Marketers want their brands to stand the test of time. However, pinpointing exactly how to achieve that can be difficult, especially when considering the many obstacles that stand in the way of a brand’s legacy. During our research with the Harris Poll, we surveyed more than 3,000 consumers and 400 brand and marketing professionals to understand what they believe drives brand longevity. Although we identified eight key drivers of brand longevity, we also discovered marketing and brand professionals had difficulty prioritizing them. This struggle to determine what’s most important to embrace could be due to the many hurdles that can pop up on the journey to a lasting brand.
So, what gets in the way of a brand’s pursuit of longevity?
Based on our research, one in five brand and marketing professionals highlighted lack of a clear vision as a significant hurdle. Nearly as many said the same about equating relevance to risk-taking, while resistance to change closely followed. Other significant hurdles included a heavy emphasis on short-term (rather than long-term) marketing strategies and an inability to maintain consistent messaging. Regardless of brand size, there is a through line of scattered, unfocused decision-making that can lead to these obstacles.
But not everything is grim. There are ways for brands to combat and overcome these barriers on their path towards longevity, a few of which we’ve outlined below.
Define (or redefine) the brand’s mission, vision, and values
First, brands must consider revisiting their mission, vision, and values, or developing them if they haven’t yet. These statements are the guiding light behind businesses — centering a brand around a common purpose that consumers clearly understand and employees can rally behind. People are busier than ever, and want to purchase from brands that solve their challenges, fulfill a need or desire, or offer something else that makes their life better. So, it’s essential for businesses to have a purpose, and to then be able to communicate that purpose with their audiences. Then, once these principles have been established or revised, they should become a consistent touchstone in brand communications and marketing — the more a brand lives and breathes its mission, vision, and values, the more audiences will trust their authenticity over the long term.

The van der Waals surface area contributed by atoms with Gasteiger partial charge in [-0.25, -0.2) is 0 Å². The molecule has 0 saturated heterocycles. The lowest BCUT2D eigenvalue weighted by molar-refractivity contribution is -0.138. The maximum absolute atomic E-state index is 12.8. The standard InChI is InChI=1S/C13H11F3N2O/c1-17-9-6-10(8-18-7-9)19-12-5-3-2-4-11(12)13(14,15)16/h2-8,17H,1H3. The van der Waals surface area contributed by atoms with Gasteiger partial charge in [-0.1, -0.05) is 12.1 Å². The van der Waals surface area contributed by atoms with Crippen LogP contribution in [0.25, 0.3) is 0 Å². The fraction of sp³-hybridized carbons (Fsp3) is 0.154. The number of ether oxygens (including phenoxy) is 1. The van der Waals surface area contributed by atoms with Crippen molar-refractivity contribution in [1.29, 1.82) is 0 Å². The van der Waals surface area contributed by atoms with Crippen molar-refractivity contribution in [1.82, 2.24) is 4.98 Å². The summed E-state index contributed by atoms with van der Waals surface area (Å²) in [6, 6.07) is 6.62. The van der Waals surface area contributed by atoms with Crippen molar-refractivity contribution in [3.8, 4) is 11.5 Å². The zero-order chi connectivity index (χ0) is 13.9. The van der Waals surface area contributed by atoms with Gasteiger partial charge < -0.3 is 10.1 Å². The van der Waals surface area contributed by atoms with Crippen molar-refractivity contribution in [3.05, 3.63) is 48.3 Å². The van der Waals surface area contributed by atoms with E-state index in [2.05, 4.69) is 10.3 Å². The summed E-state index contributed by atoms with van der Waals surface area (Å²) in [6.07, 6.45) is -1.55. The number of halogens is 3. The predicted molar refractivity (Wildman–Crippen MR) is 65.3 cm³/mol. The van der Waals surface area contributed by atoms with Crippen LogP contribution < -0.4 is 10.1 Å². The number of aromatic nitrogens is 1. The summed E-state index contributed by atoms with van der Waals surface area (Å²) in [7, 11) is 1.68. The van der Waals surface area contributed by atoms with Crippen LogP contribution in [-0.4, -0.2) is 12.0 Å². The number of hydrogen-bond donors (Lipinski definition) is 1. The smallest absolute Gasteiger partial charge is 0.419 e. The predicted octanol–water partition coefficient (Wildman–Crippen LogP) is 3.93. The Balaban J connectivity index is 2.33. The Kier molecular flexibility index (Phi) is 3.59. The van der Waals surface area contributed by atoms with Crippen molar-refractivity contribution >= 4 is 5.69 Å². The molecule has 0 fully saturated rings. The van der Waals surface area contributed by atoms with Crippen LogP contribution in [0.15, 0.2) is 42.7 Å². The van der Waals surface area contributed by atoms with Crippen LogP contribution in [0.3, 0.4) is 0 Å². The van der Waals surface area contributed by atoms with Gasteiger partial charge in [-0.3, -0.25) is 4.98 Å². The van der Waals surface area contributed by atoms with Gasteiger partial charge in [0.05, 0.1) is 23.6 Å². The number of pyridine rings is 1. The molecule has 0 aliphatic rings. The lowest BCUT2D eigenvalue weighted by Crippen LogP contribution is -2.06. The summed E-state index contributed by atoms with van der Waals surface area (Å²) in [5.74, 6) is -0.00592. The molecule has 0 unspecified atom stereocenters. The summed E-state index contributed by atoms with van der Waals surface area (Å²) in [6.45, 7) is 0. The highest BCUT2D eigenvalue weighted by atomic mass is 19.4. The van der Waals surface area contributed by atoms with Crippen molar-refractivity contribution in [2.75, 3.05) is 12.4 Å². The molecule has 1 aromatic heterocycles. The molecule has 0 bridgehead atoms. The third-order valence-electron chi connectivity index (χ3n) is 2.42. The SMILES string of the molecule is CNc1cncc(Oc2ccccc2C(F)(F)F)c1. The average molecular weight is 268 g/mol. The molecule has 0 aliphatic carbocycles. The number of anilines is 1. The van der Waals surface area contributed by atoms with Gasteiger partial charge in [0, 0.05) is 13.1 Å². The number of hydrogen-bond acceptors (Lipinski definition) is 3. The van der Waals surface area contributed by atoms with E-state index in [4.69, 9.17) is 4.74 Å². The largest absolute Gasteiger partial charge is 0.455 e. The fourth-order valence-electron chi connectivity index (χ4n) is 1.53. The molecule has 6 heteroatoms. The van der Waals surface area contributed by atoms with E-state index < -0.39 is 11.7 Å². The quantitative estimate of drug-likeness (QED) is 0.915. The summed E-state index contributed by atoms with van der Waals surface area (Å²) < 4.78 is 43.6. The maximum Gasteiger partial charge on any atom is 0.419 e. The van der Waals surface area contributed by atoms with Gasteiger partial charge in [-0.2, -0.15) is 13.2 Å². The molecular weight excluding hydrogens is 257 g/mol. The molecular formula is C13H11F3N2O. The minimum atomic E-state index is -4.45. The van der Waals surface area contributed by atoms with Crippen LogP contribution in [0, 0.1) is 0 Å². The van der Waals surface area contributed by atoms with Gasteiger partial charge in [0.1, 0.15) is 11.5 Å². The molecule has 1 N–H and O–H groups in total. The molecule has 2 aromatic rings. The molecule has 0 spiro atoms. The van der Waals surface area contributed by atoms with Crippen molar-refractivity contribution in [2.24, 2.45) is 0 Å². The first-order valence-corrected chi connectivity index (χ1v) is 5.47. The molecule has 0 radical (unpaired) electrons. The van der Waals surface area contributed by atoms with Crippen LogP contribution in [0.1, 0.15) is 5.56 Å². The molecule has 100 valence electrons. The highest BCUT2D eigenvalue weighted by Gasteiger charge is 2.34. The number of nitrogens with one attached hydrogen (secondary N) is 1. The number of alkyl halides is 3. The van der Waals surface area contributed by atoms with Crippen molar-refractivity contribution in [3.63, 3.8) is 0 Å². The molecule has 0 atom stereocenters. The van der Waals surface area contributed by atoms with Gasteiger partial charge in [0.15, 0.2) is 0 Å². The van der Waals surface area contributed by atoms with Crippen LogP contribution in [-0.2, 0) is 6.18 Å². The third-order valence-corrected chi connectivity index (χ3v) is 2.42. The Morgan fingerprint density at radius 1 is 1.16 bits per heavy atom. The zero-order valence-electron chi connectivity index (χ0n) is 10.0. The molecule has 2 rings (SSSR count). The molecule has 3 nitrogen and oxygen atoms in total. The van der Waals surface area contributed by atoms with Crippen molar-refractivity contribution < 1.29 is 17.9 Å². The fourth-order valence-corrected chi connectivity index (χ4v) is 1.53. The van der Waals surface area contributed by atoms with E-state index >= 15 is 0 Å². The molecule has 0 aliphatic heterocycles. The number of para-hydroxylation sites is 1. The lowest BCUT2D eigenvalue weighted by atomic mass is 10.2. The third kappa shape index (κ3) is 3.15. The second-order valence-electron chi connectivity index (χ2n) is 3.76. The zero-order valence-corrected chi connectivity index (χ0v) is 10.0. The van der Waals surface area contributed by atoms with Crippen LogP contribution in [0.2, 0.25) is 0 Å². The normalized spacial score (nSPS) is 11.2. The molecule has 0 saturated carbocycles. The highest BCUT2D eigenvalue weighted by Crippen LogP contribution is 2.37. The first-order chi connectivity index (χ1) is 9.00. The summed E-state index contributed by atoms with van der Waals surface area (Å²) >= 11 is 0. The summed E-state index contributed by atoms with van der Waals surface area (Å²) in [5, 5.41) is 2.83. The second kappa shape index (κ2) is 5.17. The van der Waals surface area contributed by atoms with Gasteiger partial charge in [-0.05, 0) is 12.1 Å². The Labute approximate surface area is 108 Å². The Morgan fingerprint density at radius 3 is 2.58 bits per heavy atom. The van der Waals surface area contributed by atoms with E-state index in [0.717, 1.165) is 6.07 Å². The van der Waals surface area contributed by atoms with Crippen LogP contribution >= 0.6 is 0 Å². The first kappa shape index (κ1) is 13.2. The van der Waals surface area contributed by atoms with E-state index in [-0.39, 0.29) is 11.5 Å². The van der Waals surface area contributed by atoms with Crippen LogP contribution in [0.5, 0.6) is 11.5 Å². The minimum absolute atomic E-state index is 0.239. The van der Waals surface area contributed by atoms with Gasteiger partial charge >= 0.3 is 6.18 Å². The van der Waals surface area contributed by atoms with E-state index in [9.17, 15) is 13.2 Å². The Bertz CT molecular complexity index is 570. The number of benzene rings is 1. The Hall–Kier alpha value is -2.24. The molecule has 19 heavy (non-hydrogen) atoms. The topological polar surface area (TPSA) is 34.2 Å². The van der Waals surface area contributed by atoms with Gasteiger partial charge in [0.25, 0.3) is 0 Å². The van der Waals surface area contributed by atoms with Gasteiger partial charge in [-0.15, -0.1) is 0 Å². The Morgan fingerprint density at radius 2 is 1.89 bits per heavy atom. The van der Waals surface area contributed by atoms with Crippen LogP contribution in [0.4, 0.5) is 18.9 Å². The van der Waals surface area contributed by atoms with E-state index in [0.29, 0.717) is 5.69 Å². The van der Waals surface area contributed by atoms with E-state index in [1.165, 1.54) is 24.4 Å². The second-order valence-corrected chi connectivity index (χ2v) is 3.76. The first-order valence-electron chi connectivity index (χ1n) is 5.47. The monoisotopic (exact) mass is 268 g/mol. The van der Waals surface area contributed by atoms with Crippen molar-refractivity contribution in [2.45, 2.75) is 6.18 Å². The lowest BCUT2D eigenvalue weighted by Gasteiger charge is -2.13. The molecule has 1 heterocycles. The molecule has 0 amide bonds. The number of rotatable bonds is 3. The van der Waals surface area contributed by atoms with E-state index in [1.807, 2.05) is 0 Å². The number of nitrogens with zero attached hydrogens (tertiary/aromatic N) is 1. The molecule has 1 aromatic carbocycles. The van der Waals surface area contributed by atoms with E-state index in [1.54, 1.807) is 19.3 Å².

Listen, adapt, and evolve
Staying relevant doesn’t always have to be risky, but it’s necessary for a business to thrive. Relevance means evolving to meet the market environment and customers’ needs as they change, not chasing to catch up with the latest industry disruptors. It’s also important to note that while not everything about a brand will need to change, not changing at all can be the biggest risk of all, leaving a company vulnerable to stagnation, and eventual irrelevance. Instead, brands should be open to the kind of changes that will allow them to evolve alongside their audience. Consumer research, competitive analysis, and trend forecasting (among many other tools) can all play important roles in helping brands listen to the market and adapt to future shifts as they come.
Don’t neglect the brand’s legacy and heritage along the way
Change doesn’t mean abandoning the past entirely, and there are many successful ways of balancing a brand’s heritage with its future. For instance, creatively reinterpreting the legacy of the brand through advertising can take audiences on their evolutionary journey alongside them, while also helping maintain market relevance. In addition, strategically leveraging technology and media, particularly by investing in social media, can help reach younger audiences. The brands who are consistently successful, and who rank highest among both marketers and consumers, are those who are both proud of their past accomplishments and adapt to changing consumer attitudes.
Once brands understand the obstacles that can stand in the way of their longevity, they can take the necessary steps to overcome them. Taking a close look at the core of the brand itself — its ethos, and how it communicates that ethos to consumers — can act as a catalyst for further adapting and evolving. When combined with a firm foundation, an evolving brand can not only achieve longevity, it can become unstoppable.